Second Thoughts on Italy

For the past 10 years or so the Italian economy has been getting worse and worse. Italians have been cutting back on secondary expenses, especially learning English as a foreign language. On top of that is the long-standing envy that Italians feel for American political, economic and military power, the recent rise of the Internet which many Italians use but resent because 99% of the information on the web is not in their language, and since most Italian businesses can’t compete with the web they blame the web for Italy’s economic decline.

This anti-American hostility is also exacerbated by periodic international incidents: the scandalous murder trial of American student Amanda Knox in Perugia, the conviction in absentia of eight U.S. citizens accused of being C.I.A. agents who kidnapped a suspected Muslim terrorist on Italian soil, and the activism of actress Asia Argento who accused American film producer Harvey Weinstein of soliciting sex for film roles, while at the same time she was paying off former child actor Jimmy Bennett for giving him alcohol to have sex with him just after his 17th birthday (she was 37 at the time). Typically, the Italian news media falsely reported that the crime occurred when the minor was just before his 18th birthday.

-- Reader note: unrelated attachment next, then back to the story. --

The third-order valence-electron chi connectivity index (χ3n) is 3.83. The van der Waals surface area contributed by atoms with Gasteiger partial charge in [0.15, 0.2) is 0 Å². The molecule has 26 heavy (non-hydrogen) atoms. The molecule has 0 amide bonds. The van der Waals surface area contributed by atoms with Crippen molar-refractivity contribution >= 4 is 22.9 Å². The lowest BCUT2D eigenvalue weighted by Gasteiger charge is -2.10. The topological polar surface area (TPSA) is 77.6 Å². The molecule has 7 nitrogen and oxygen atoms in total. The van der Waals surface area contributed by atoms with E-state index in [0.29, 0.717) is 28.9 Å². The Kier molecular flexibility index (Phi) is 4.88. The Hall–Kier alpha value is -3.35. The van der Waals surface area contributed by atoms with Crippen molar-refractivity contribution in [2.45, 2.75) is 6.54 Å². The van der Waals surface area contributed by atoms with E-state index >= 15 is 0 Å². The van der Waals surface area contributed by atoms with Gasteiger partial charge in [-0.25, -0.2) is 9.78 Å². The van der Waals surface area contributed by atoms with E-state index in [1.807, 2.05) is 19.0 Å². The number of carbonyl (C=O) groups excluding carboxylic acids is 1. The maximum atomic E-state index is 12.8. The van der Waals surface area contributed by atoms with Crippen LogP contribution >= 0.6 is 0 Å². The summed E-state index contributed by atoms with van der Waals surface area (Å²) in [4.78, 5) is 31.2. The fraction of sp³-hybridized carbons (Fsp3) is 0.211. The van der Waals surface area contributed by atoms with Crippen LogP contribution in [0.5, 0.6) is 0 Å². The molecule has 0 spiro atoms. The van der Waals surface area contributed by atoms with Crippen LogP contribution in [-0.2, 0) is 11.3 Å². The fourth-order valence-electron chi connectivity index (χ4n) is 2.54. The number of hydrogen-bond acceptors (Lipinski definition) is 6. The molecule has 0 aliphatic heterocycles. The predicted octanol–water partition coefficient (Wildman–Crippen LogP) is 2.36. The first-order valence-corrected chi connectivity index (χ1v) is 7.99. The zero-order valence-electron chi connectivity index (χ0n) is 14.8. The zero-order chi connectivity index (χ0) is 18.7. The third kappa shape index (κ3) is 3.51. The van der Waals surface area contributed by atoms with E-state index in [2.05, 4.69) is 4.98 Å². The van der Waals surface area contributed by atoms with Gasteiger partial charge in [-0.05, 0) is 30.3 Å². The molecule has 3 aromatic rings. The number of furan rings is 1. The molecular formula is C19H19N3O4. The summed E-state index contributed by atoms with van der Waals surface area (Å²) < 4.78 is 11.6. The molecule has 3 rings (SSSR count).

Far from criticizing Asia Argento, many Italians defend her simply because she’s Italian while her accuser is American. My own recent arrest and conviction in Palermo on the ridiculous charge of producing “child pornography” is probably only one of many lesser known cases of the Italian state persecuting American citizens. The fact that my father was an Italian citizen and my mother was entitled to dual citizenship (as the daughter of Italian citizens) doesn’t impress anybody in this country, since despite the official “law of blood” in Italy’s legal code, a “real” Italian speaks Italian without a foreign accent, dresses like an Italian, eats like an Italian, and otherwise acts like an Italian. There is no room for nonconformity in this country.

So after many years of helping Americans find work as teachers in Italy, I’m no longer advising American citizens to try to work in Italy, and I would even warn American tourists or international students to be aware that they may become the targets of discourtesy, scams, theft, or even personal violence here.

Author: Frank Adamo

Author of the novel "Revolt of the Children," the eBook "Real Child Safety", a photo-documentary "Girl Becomes Woman," and a video for kids "Buddy Massage." I do not defend, promote or excuse any kind of abuse or exploitation. Become a part of the Foundation for Research and Education on Child Safety.

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